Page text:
European aircraft manufacturer Airbus Group SE said it expects to deliver its first A350 to Chinese airlines in the second half of next year and is bullish about the country's demand for widebody aircraft, fueled by fast-growing long-haul international routes markets.
An A350 test aircraft will start its China tour in November, with the debut in Haikou, Hainan province, then it will take static and flying displays at Zhuhai Airshow, before visiting Beijing, Shanghai, Guangzhou and Chengdu, the company said on Thursday.
Currently, more than 40 A350 aircraft are in operation internationally. China Eastern Airlines ordered 20 A350-900 aircraft in April. Air China ordered 10 A350-900s earlier. In September, Sichuan Airlines signed a letter of intent for leasing four A350-900s.
China's long-haul market has been surging as the number of direct international flights to and from China skyrocketed 150 percent in the last five years, mainly fueled by the growth of the middle class and relaxed visa policies.
From 2010 to 2015, the number of Chinese who traveled abroad jumped by an annual average of 16 percent, and 200 million individual Chinese are expected to travel overseas by 2020, according to the National Bureau of Statistics.
In the first half of 2016, Chinese airlines transported 25.2 million people on international routes, jumping 27 percent year-on-year, according to the Civil Aviation Administration of China
"China's booming growth of international flights, especially those long-haul routes, requires wide body aircraft to execute the flying. A350 is suitable for those airlines with complete international flights networks," said Eric Chen, Airbus China President and CEO.
Airbus said it expected that between 2014 and 2034, the air traffic in China will have an annual growth rate of 6.9 percent, mainly from air flow of domestic flights in China, and flights between China and the US, and China and Western Europe. Globally, the average growth rate will reach 4.6 percent.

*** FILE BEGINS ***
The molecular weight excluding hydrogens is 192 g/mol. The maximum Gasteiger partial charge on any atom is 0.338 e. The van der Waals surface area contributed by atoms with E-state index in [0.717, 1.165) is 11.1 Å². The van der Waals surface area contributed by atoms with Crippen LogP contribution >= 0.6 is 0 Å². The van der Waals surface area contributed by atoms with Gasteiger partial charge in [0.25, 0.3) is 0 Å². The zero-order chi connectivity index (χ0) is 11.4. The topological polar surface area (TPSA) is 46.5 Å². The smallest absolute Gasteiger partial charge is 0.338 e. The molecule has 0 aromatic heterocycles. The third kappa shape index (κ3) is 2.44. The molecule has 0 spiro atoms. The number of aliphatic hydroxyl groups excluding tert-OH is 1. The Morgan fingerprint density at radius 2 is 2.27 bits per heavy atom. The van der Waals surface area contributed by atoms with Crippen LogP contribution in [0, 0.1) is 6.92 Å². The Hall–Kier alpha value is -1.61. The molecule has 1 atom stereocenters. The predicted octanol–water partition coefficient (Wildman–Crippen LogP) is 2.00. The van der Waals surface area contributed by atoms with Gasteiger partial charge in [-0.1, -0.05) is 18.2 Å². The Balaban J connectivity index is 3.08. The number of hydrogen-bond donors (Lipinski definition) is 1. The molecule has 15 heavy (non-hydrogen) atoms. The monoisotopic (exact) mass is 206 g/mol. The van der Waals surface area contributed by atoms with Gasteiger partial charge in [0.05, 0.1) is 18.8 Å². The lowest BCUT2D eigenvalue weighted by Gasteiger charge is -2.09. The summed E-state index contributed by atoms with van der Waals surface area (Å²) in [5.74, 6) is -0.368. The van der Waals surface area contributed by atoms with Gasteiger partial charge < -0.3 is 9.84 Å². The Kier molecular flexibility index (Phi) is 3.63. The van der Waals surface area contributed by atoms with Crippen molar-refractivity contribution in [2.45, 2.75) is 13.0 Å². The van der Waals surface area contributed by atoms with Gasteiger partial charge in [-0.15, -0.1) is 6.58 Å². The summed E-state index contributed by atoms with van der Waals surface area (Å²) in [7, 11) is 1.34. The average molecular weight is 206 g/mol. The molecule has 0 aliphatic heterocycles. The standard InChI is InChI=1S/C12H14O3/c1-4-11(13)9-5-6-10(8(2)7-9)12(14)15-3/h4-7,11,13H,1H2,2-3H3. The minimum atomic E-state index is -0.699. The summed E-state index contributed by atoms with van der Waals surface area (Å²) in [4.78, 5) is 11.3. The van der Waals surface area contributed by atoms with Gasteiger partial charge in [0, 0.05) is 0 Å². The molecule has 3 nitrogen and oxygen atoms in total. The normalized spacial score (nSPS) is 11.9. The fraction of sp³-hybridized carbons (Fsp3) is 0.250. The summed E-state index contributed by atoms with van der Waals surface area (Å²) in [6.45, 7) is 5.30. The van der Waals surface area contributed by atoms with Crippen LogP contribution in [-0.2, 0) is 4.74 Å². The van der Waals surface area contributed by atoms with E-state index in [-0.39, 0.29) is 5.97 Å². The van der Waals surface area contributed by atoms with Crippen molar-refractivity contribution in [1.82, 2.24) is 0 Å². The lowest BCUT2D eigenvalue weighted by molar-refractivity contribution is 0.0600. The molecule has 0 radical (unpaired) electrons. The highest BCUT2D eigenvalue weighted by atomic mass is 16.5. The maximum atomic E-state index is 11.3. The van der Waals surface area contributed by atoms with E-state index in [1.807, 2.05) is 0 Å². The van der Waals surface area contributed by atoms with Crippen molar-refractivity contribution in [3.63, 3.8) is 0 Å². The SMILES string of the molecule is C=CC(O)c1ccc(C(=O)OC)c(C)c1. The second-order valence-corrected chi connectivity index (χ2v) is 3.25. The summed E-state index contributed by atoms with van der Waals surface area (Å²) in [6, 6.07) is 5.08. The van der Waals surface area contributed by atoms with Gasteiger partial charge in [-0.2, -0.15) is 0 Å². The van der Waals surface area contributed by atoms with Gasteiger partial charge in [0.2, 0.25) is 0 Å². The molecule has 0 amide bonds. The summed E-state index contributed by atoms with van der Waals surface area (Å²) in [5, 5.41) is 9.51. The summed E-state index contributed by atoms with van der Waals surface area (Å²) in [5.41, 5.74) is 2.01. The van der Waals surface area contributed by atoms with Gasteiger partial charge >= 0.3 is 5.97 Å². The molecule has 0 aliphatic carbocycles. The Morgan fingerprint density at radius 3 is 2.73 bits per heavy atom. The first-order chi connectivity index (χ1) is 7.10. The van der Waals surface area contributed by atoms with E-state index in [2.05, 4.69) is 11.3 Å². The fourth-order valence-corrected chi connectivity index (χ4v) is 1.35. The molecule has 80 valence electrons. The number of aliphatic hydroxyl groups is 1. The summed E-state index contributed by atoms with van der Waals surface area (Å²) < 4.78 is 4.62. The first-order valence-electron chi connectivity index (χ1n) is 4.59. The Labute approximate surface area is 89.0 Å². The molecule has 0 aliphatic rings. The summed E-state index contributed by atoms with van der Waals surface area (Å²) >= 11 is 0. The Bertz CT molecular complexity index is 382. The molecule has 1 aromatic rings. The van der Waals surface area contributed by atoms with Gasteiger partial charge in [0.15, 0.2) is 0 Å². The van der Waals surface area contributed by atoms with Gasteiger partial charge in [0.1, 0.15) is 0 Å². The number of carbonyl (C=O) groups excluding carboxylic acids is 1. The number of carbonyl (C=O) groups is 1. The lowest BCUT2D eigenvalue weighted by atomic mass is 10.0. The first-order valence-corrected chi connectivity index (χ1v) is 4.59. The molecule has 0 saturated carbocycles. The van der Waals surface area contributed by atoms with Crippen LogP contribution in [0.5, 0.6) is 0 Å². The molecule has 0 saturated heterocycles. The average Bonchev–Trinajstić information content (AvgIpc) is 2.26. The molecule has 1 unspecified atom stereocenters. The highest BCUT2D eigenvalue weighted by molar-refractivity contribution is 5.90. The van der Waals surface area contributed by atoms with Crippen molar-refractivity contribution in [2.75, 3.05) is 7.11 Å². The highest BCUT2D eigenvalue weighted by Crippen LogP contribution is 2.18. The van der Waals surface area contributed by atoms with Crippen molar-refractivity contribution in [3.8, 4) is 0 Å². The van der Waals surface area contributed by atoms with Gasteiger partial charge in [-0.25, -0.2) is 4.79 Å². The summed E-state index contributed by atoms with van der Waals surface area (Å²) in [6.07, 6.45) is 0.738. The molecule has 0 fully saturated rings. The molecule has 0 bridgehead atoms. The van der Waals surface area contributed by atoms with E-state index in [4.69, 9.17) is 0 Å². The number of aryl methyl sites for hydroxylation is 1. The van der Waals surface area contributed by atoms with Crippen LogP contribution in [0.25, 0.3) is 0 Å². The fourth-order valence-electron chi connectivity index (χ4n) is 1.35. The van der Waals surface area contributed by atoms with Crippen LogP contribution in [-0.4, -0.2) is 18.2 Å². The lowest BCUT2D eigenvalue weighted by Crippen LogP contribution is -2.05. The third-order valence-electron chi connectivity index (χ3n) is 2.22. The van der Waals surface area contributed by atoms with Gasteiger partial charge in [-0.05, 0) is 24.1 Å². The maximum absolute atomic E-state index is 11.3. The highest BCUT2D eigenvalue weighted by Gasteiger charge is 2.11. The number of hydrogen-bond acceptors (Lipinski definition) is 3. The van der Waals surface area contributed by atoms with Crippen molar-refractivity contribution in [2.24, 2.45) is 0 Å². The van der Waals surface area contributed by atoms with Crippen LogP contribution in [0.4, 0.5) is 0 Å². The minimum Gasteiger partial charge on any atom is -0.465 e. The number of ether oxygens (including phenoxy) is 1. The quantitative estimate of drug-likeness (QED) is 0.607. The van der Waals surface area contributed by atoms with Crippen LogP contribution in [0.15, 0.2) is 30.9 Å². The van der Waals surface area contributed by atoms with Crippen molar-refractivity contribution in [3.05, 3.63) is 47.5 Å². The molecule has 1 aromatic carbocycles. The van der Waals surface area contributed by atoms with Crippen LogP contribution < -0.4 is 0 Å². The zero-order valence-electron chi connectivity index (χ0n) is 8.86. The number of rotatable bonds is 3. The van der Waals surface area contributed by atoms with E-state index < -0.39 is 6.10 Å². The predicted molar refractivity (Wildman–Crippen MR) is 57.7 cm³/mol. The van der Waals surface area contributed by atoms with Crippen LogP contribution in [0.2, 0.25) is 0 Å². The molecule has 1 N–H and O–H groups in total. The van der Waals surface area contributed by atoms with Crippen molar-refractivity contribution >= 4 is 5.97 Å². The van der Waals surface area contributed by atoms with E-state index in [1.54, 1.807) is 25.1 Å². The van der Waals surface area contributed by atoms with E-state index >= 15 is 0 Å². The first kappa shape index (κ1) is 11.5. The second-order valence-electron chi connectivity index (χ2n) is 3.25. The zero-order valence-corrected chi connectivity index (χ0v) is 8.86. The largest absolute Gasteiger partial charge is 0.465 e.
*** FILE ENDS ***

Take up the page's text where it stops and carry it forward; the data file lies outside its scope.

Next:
Boeing Co said last month that it expects China's wide body fleet to triple in size over the next two decades.
"There is a rapid growth of international travel volume in China, with the traffic of some routes increased exponentially. The trend will continue, and the high amount of international travel is likely to drive the demand of wide body aircraft," said Li Xiaojin, a professor at Civil Aviation University of China in Tianjin.
The A350 has 280 to 366 seats and is the first Airbus aircraft with both fuselage and wing structures made primarily of carbon fiber.
Airbus' US archrival Boeing signed an agreement with China Southern Airlines on Wednesday for a dozen B787s, the competing jet for A350.
"We have firm confidence of the China market, and will continue to expand industrial cooperation with Chinese enterprises. Besides, we will collaborate with more Chinese interior cabin suppliers, and provide more opportunities for them to enter the world market," Chen said.
Airbus (Beijing) Engineering Center, a joint venture between Airbus and Aviation Industry Corp of China, participated in the design of the airframe of A350, and some 5 percent of the airframe is manufactured in Harbin, northeast China's Heilongjiang province.